The monthly National Association of Home Builders/Wells Fargo index that monitors new home builder confidence fell to 46 in May, down from 47 in April. The index, a survey of new home builders nationwide posted on the NAHB website, reflects confidence among builders for a six-month outlook for sales and contracts. Any number below 50 is considered negative.
While remodeling was down in the first quarter of 2014, according to the National Association of Home Builders, that part of the construction industry remains confident with the arrival of spring and homeowners needing maintenance, repair and upgrades. Small projects will show strength, the NAHB said.
The National Association of the Remodeling Industry agrees. On its website, the organization notes a decline in the first quarter of this year, but blames it on harsh weather. The group expects a surge in much-needed home maintenance but slower growth in large home improvement projects.
"Economic news is still not great," said Gordon, the loan officer. "Jobs and income reports don't help confidence levels."
Foreclosures and short sales
There were 117 foreclosures in Frederick County in April, according to RealtyTrac, which monitors distressed properties nationwide. RealtyTrac includes properties from initial delinquent payments to those already put back on the market by lenders after repossession.
"The rise in bank repossessions in many states is a sign that those markets are working through the final remnants of foreclosures left over from the recent housing crisis," said Daren Blomquist, vice president at RealtyTrac, in a prepared statement.
"Many of these bank-owned homes are bottom-of-the-barrel properties in terms of location or condition, but they will provide some much-wanted inventory of homes for sale in some markets in the coming months," Blomquist said. "Investors and other buyers willing to do more extensive rehab will likely be best-suited for these."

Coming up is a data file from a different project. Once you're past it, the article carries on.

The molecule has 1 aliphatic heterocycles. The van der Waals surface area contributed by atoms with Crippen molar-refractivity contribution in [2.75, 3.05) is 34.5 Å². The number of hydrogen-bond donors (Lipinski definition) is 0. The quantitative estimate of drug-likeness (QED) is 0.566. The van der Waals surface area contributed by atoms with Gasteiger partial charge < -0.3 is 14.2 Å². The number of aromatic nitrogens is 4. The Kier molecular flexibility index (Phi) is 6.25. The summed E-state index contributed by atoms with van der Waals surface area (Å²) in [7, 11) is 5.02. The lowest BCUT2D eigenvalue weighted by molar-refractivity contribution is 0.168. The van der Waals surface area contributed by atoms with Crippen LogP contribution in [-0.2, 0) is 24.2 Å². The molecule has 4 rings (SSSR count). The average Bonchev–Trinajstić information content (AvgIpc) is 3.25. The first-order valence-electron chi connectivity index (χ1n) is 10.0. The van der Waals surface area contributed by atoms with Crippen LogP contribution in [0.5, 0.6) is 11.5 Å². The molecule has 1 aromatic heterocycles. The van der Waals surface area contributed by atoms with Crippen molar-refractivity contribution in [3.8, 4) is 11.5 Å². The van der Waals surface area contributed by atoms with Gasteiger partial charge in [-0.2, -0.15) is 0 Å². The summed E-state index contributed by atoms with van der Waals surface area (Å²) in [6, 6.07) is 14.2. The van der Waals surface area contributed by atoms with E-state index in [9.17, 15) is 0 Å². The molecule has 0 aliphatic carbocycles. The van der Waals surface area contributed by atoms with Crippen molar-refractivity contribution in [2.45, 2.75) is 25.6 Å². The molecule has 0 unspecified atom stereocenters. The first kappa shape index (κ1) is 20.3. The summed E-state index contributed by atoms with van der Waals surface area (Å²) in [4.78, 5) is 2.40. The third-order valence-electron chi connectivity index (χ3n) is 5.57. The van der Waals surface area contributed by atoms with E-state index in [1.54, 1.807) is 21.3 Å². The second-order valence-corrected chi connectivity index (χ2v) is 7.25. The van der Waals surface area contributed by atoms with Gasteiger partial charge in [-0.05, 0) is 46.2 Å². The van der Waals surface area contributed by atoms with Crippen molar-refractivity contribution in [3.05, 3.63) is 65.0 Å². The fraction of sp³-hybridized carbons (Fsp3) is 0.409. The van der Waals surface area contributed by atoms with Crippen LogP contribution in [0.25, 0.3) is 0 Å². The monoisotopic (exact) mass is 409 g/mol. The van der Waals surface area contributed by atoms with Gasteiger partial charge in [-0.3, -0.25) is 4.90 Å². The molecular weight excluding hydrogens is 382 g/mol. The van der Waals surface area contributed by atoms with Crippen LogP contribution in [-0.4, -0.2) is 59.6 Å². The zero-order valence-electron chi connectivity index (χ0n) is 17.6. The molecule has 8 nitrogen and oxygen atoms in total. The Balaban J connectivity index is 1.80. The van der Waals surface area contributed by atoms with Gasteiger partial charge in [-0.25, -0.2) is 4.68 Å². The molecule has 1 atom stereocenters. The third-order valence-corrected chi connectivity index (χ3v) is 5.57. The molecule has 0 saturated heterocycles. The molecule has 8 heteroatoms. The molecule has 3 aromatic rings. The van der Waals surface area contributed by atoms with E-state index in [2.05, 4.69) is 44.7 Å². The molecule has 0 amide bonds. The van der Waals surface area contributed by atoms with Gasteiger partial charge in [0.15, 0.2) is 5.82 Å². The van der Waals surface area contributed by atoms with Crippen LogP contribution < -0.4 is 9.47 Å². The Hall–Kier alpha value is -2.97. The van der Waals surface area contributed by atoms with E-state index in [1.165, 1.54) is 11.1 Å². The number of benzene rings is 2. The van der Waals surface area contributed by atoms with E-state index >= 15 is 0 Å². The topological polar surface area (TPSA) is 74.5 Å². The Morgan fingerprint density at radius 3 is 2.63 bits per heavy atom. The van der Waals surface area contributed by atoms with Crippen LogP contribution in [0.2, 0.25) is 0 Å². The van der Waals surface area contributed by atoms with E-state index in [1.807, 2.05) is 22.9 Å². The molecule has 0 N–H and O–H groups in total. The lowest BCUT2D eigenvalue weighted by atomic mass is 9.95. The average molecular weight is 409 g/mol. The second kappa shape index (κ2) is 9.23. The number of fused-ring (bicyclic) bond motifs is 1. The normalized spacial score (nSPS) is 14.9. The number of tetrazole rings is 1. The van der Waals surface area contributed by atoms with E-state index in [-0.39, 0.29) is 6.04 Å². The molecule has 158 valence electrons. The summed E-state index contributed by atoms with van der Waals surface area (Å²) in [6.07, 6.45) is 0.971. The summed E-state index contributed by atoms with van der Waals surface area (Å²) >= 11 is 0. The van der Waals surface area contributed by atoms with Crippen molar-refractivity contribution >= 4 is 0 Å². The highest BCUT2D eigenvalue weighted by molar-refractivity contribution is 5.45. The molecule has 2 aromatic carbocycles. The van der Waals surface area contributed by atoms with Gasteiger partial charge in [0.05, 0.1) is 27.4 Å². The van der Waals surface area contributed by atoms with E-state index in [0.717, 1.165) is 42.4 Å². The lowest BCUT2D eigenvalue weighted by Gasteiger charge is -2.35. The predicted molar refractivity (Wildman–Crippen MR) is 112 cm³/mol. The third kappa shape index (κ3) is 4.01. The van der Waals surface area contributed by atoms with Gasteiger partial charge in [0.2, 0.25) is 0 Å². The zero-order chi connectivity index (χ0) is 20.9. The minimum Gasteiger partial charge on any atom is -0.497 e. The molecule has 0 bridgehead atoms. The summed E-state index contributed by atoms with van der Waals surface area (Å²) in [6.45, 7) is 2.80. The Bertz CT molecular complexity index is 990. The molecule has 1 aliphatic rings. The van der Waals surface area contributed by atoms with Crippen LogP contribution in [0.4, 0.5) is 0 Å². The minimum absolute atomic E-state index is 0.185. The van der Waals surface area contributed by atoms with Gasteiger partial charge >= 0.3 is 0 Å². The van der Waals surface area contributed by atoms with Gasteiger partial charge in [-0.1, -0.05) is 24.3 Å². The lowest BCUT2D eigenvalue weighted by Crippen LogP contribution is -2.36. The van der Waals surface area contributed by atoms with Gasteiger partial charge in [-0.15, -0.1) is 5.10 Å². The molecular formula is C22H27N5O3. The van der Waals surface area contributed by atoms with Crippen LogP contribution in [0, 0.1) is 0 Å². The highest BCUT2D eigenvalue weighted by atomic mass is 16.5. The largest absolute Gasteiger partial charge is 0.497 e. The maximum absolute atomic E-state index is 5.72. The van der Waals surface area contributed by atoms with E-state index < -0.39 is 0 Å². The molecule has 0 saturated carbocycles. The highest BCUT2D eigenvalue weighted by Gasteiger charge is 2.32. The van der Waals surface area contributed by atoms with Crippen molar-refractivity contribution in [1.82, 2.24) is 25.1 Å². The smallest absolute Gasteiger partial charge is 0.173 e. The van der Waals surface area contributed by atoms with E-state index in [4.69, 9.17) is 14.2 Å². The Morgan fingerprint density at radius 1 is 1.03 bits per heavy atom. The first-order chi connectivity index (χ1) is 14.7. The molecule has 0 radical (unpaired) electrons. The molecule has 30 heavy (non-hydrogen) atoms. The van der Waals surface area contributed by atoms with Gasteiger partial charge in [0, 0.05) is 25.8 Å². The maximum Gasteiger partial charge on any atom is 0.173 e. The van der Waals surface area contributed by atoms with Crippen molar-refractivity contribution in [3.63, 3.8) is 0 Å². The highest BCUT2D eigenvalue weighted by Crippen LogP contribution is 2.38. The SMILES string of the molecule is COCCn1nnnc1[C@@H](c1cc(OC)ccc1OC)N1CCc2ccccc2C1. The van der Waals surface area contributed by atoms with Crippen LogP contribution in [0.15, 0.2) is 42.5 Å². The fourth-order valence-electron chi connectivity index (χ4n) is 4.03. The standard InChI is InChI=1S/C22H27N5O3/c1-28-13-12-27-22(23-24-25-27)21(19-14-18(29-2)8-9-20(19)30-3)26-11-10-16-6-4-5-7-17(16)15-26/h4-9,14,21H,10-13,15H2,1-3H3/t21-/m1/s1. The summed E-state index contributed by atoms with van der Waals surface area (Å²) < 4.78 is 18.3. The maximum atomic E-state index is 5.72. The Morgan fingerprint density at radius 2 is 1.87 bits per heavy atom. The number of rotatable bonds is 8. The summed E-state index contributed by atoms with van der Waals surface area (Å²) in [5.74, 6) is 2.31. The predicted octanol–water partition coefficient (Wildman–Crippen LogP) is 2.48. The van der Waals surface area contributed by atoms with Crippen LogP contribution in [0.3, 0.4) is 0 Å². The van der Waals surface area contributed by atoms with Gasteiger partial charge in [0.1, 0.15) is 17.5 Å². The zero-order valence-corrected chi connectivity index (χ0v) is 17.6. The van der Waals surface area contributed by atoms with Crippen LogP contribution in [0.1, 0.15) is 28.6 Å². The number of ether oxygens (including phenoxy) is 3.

Gordon said he is happy to see the foreclosure numbers take a slight dip. "It would be nice to see a declining trend develop, but if I were to guess, we will see that number stay consistent within a tight range through 2014," he said.
Patrick McLister, an attorney whose firm handles a lot of short sales, said reduced foreclosure numbers seem to be the result of the popularity of short sales. "When sellers have no other choice but to sell their house or lose it through the foreclosure process, many are choosing to sell their house as a short sale, in which the lender will agree to take less than what is actually owed by the sellers on their mortgage balance," he said.
A short sale may help a seller by not reducing their credit score as much as a foreclosure would. If the seller obtains a waiver of deficiency in the short sale, they aren't subject to any more collection action, which they could be with a foreclosure deficiency judgment.
Many distressed sellers are working with experienced short sale Realtors who have a law firm negotiate the terms of the short sale with the seller's bank, McLister said.
Maryland has the second-highest rate of foreclosures in the nation, according to RealtyTrac. With 3,812 foreclosures in April, Maryland was second only to Florida. One in every 624 homes in Maryland is in some level of distress. Maryland's April number is 16 percent less than March, but up more than 4 percent from April 2013.